Juniata\'s Rankings Rising in Ratings Polls
(Posted September 11, 2006)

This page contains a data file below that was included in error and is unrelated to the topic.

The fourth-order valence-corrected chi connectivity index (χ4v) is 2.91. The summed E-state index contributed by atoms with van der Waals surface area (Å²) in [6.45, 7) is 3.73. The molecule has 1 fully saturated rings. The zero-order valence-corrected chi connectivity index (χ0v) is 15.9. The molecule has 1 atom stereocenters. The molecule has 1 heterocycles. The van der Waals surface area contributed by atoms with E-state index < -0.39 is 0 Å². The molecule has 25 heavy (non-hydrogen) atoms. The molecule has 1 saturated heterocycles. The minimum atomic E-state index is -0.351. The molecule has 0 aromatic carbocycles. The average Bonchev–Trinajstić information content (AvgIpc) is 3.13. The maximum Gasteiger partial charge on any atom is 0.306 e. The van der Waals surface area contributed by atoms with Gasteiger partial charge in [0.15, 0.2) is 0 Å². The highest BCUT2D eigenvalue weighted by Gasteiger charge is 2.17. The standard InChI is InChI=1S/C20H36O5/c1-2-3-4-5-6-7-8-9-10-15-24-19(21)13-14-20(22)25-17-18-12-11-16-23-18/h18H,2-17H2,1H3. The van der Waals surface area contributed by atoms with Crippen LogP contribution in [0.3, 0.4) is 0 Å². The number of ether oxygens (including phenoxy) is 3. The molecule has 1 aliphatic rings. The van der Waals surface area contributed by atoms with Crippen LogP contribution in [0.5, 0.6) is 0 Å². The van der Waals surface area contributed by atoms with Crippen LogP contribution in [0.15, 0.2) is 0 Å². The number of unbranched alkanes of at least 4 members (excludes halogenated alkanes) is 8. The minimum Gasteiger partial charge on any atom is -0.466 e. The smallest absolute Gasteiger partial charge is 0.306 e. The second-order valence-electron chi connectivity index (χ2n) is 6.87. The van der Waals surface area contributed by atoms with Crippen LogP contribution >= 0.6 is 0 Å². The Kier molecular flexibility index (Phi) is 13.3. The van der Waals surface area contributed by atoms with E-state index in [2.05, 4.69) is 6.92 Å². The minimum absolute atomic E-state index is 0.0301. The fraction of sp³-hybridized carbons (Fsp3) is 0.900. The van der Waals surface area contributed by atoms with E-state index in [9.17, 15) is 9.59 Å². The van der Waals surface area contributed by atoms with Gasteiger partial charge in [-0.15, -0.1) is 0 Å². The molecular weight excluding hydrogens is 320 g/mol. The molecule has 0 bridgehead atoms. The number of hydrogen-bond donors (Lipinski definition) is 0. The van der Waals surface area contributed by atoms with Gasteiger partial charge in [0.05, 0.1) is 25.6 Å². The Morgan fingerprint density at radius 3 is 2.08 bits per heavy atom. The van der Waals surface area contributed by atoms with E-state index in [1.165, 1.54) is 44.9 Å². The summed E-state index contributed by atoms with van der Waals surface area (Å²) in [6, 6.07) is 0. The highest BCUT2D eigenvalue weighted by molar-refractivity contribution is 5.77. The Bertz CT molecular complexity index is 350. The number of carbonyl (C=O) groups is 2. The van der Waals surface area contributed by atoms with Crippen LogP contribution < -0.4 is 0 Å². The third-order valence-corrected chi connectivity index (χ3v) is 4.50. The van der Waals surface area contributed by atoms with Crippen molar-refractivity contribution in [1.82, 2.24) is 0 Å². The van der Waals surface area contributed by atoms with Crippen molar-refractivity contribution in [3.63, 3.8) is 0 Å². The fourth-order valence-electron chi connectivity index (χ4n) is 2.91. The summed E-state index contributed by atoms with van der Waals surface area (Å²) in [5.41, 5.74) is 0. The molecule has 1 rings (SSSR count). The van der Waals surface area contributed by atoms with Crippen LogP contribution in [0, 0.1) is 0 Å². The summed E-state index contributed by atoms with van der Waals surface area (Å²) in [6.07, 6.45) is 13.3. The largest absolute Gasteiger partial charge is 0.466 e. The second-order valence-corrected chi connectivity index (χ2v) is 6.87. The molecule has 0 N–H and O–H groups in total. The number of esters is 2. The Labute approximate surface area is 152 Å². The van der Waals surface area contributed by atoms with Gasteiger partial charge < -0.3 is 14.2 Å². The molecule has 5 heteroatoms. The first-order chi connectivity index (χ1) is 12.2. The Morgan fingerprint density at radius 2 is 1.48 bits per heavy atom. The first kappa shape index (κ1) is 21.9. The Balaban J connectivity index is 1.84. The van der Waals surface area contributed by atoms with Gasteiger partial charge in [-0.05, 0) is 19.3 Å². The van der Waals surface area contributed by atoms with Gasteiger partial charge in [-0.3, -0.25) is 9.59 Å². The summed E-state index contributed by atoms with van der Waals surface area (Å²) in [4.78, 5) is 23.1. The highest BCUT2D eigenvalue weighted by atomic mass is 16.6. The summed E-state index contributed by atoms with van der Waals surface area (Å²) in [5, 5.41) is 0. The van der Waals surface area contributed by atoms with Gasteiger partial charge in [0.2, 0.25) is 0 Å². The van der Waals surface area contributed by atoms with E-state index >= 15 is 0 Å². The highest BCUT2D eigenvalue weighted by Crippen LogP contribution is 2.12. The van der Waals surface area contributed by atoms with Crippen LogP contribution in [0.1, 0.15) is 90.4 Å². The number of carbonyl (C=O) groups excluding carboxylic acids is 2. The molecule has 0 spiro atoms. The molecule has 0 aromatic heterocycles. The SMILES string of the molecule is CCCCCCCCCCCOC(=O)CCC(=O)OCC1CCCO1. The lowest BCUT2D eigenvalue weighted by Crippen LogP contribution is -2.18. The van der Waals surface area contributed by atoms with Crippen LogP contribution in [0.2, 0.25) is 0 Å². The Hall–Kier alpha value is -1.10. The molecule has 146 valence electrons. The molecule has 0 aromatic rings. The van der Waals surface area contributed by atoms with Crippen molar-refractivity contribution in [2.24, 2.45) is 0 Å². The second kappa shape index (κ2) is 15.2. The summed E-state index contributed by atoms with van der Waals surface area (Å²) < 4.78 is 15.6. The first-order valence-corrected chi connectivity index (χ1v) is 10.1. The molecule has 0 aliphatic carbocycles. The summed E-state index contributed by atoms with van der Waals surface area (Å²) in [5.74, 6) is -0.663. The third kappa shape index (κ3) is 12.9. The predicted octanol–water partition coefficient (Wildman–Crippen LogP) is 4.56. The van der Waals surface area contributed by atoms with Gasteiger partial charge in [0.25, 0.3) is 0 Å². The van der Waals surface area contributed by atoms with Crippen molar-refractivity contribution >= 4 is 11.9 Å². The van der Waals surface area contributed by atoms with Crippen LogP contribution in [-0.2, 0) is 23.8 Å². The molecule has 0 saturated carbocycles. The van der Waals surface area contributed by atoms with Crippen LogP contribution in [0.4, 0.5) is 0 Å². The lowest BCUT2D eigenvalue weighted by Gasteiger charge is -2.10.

HUNTINGDON, Pa. -- The weekly news magazine U.S. News & World Report rated Juniata College 95th in the first tier of its 2006-2007 rankings of the best liberal arts college in the nation, according to the publication\'s issue \"America\'s Best Colleges.\" Juniata jumped five places from its ranking of 100 last year. \"Juniata continues to climb in the ratings, making a jump from 100 to 95 and we are committed to improving our success,\" says Thomas Kepple, president of Juniata College. \"Our programs and reputation are registering with opinion-makers across the country who acknowledge our quality of education.\" According to guidelines established by the Carnegie Foundation and adopted by U.S. News, institutions that award at least 50 percent of their undergraduate degrees in liberal arts are defined as liberal arts schools. There are more than 200 liberal arts colleges, comprising four tiers. Juniata rated 80th in another 2006-2007 college rankings poll created by Washington Monthly magazine. The new poll, now in its second year, emphasizes service by college students in addition to other ranking criteria. Juniata was rated 83rd in last year\'s poll. Juniata also is one of just 40 colleges featured in the increasingly popular college guide book \"Colleges That Change Lives,\" by former New York Times education editor Loren Pope. Pope\'s book, which was just updated in a new edition this year, was highlighted in a recent issue of Time magazine. Juniata also was chosen as one of the nation\'s best institutions for undergraduate education, according to the Princeton Review, the New York-based company known for its education, admission and test-prep services. Juniata is one of 361 institutions featured in the 2006 edition of the Princeton Review annual college guide \"The Best 361 Colleges.\" The college has an enrollment of 1,450 students and has a student-to-faculty ratio of 13 to 1. The college has 94 full-time faculty members. About 92 percent of the faculty have earned doctorates or hold a terminal degree in their academic field.
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